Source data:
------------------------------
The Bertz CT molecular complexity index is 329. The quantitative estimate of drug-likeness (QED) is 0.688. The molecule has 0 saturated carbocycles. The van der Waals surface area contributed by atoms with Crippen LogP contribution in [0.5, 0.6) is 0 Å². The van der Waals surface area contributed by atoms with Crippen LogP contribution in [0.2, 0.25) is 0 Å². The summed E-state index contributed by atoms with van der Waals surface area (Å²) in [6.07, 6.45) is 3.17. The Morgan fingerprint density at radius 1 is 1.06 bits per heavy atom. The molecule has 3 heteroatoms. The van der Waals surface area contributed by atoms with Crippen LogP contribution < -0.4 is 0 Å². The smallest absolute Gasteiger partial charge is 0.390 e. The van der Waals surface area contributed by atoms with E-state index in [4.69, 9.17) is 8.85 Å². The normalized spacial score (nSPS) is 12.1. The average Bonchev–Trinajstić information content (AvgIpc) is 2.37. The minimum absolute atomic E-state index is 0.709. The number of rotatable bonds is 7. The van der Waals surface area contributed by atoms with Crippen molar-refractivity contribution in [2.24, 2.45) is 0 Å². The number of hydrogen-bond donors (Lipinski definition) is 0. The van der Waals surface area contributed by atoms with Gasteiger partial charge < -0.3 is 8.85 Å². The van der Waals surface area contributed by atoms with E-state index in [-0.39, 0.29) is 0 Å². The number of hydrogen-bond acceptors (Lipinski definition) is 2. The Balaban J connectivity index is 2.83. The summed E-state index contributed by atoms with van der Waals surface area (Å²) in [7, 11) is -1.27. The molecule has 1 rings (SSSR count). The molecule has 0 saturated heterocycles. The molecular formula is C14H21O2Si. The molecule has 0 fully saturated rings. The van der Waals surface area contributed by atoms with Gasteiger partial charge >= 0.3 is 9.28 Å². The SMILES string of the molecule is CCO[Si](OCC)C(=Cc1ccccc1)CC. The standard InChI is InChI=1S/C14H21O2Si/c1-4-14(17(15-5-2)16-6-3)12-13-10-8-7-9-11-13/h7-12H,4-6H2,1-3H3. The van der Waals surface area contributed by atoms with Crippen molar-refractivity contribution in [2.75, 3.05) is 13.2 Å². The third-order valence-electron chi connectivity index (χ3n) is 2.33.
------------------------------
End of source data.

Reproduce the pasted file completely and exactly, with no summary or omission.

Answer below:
The Bertz CT molecular complexity index is 329. The quantitative estimate of drug-likeness (QED) is 0.688. The molecule has 0 saturated carbocycles. The van der Waals surface area contributed by atoms with Crippen LogP contribution in [0.5, 0.6) is 0 Å². The van der Waals surface area contributed by atoms with Crippen LogP contribution in [0.2, 0.25) is 0 Å². The summed E-state index contributed by atoms with van der Waals surface area (Å²) in [6.07, 6.45) is 3.17. The Morgan fingerprint density at radius 1 is 1.06 bits per heavy atom. The molecule has 3 heteroatoms. The van der Waals surface area contributed by atoms with Crippen LogP contribution < -0.4 is 0 Å². The smallest absolute Gasteiger partial charge is 0.390 e. The van der Waals surface area contributed by atoms with E-state index in [4.69, 9.17) is 8.85 Å². The normalized spacial score (nSPS) is 12.1. The average Bonchev–Trinajstić information content (AvgIpc) is 2.37. The minimum absolute atomic E-state index is 0.709. The number of rotatable bonds is 7. The van der Waals surface area contributed by atoms with Crippen molar-refractivity contribution in [2.24, 2.45) is 0 Å². The number of hydrogen-bond donors (Lipinski definition) is 0. The van der Waals surface area contributed by atoms with Gasteiger partial charge < -0.3 is 8.85 Å². The van der Waals surface area contributed by atoms with E-state index in [-0.39, 0.29) is 0 Å². The number of hydrogen-bond acceptors (Lipinski definition) is 2. The Balaban J connectivity index is 2.83. The summed E-state index contributed by atoms with van der Waals surface area (Å²) in [7, 11) is -1.27. The molecule has 1 rings (SSSR count). The molecule has 0 saturated heterocycles. The molecular formula is C14H21O2Si. The molecule has 0 fully saturated rings. The van der Waals surface area contributed by atoms with Gasteiger partial charge >= 0.3 is 9.28 Å². The SMILES string of the molecule is CCO[Si](OCC)C(=Cc1ccccc1)CC. The standard InChI is InChI=1S/C14H21O2Si/c1-4-14(17(15-5-2)16-6-3)12-13-10-8-7-9-11-13/h7-12H,4-6H2,1-3H3. The van der Waals surface area contributed by atoms with Crippen molar-refractivity contribution in [2.75, 3.05) is 13.2 Å². The third-order valence-electron chi connectivity index (χ3n) is 2.33.